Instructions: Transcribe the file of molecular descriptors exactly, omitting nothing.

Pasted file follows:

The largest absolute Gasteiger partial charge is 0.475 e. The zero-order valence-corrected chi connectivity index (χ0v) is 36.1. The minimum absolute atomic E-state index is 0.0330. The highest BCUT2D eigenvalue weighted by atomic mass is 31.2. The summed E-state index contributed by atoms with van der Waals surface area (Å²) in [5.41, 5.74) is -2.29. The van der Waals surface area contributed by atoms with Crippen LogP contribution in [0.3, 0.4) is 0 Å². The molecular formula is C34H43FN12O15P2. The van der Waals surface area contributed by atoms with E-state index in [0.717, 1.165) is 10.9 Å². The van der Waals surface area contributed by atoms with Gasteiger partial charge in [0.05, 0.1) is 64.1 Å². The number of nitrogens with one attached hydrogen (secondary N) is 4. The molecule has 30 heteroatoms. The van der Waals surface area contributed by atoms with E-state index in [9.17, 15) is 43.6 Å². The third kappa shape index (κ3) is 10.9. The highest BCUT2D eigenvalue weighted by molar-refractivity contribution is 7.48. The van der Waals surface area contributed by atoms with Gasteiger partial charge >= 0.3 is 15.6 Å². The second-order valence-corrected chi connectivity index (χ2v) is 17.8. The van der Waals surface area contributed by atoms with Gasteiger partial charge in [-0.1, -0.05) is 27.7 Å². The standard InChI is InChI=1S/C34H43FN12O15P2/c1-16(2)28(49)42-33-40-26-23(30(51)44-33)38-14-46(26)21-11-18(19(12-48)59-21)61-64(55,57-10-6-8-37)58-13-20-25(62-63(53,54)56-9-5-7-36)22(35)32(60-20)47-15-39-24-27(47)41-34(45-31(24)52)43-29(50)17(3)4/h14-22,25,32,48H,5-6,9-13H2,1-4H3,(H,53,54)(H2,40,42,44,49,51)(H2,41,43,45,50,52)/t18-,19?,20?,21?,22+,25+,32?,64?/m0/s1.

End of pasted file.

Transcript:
The largest absolute Gasteiger partial charge is 0.475 e. The zero-order valence-corrected chi connectivity index (χ0v) is 36.1. The minimum absolute atomic E-state index is 0.0330. The highest BCUT2D eigenvalue weighted by atomic mass is 31.2. The summed E-state index contributed by atoms with van der Waals surface area (Å²) in [5.41, 5.74) is -2.29. The van der Waals surface area contributed by atoms with Crippen LogP contribution in [0.3, 0.4) is 0 Å². The molecular formula is C34H43FN12O15P2. The van der Waals surface area contributed by atoms with E-state index in [0.717, 1.165) is 10.9 Å². The van der Waals surface area contributed by atoms with Gasteiger partial charge in [0.05, 0.1) is 64.1 Å². The number of nitrogens with one attached hydrogen (secondary N) is 4. The molecule has 30 heteroatoms. The van der Waals surface area contributed by atoms with E-state index in [9.17, 15) is 43.6 Å². The third kappa shape index (κ3) is 10.9. The highest BCUT2D eigenvalue weighted by molar-refractivity contribution is 7.48. The van der Waals surface area contributed by atoms with Gasteiger partial charge >= 0.3 is 15.6 Å². The second-order valence-corrected chi connectivity index (χ2v) is 17.8. The van der Waals surface area contributed by atoms with Gasteiger partial charge in [-0.1, -0.05) is 27.7 Å². The standard InChI is InChI=1S/C34H43FN12O15P2/c1-16(2)28(49)42-33-40-26-23(30(51)44-33)38-14-46(26)21-11-18(19(12-48)59-21)61-64(55,57-10-6-8-37)58-13-20-25(62-63(53,54)56-9-5-7-36)22(35)32(60-20)47-15-39-24-27(47)41-34(45-31(24)52)43-29(50)17(3)4/h14-22,25,32,48H,5-6,9-13H2,1-4H3,(H,53,54)(H2,40,42,44,49,51)(H2,41,43,45,50,52)/t18-,19?,20?,21?,22+,25+,32?,64?/m0/s1.